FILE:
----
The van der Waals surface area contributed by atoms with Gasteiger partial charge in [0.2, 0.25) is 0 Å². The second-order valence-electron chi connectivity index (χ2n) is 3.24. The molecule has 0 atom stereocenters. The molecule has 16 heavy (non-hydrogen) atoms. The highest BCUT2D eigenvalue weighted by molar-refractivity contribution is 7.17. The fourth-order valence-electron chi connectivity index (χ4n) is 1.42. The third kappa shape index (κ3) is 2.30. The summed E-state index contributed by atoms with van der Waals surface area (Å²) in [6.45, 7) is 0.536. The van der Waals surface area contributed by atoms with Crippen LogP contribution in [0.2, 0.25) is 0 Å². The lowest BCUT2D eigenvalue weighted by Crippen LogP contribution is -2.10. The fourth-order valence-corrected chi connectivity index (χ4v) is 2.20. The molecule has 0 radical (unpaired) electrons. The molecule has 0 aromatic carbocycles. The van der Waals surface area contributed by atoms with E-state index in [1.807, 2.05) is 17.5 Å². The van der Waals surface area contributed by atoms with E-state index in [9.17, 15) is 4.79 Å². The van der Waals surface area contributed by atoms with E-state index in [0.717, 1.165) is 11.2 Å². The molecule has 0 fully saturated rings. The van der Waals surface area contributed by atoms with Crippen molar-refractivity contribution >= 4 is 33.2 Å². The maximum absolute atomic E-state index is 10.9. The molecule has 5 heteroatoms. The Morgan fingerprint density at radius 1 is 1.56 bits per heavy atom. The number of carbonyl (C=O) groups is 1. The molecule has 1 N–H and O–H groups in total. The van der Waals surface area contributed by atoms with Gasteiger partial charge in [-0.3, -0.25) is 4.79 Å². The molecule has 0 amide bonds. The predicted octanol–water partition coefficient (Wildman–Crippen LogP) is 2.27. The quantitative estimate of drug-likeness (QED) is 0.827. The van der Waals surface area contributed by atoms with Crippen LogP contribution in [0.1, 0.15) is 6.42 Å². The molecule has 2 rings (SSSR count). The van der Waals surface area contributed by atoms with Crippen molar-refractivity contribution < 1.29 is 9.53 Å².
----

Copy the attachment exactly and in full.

The van der Waals surface area contributed by atoms with Gasteiger partial charge in [0.2, 0.25) is 0 Å². The second-order valence-electron chi connectivity index (χ2n) is 3.24. The molecule has 0 atom stereocenters. The molecule has 16 heavy (non-hydrogen) atoms. The highest BCUT2D eigenvalue weighted by molar-refractivity contribution is 7.17. The fourth-order valence-electron chi connectivity index (χ4n) is 1.42. The third kappa shape index (κ3) is 2.30. The summed E-state index contributed by atoms with van der Waals surface area (Å²) in [6.45, 7) is 0.536. The van der Waals surface area contributed by atoms with Crippen LogP contribution in [0.2, 0.25) is 0 Å². The lowest BCUT2D eigenvalue weighted by Crippen LogP contribution is -2.10. The fourth-order valence-corrected chi connectivity index (χ4v) is 2.20. The molecule has 0 radical (unpaired) electrons. The molecule has 0 aromatic carbocycles. The van der Waals surface area contributed by atoms with E-state index in [1.807, 2.05) is 17.5 Å². The van der Waals surface area contributed by atoms with E-state index in [9.17, 15) is 4.79 Å². The van der Waals surface area contributed by atoms with E-state index in [0.717, 1.165) is 11.2 Å². The molecule has 0 fully saturated rings. The van der Waals surface area contributed by atoms with Crippen molar-refractivity contribution >= 4 is 33.2 Å². The maximum absolute atomic E-state index is 10.9. The molecule has 5 heteroatoms. The Morgan fingerprint density at radius 1 is 1.56 bits per heavy atom. The number of carbonyl (C=O) groups is 1. The molecule has 1 N–H and O–H groups in total. The van der Waals surface area contributed by atoms with Gasteiger partial charge in [-0.3, -0.25) is 4.79 Å². The molecule has 0 amide bonds. The predicted octanol–water partition coefficient (Wildman–Crippen LogP) is 2.27. The quantitative estimate of drug-likeness (QED) is 0.827. The van der Waals surface area contributed by atoms with Crippen LogP contribution in [0.1, 0.15) is 6.42 Å². The molecule has 2 rings (SSSR count). The van der Waals surface area contributed by atoms with Crippen molar-refractivity contribution < 1.29 is 9.53 Å².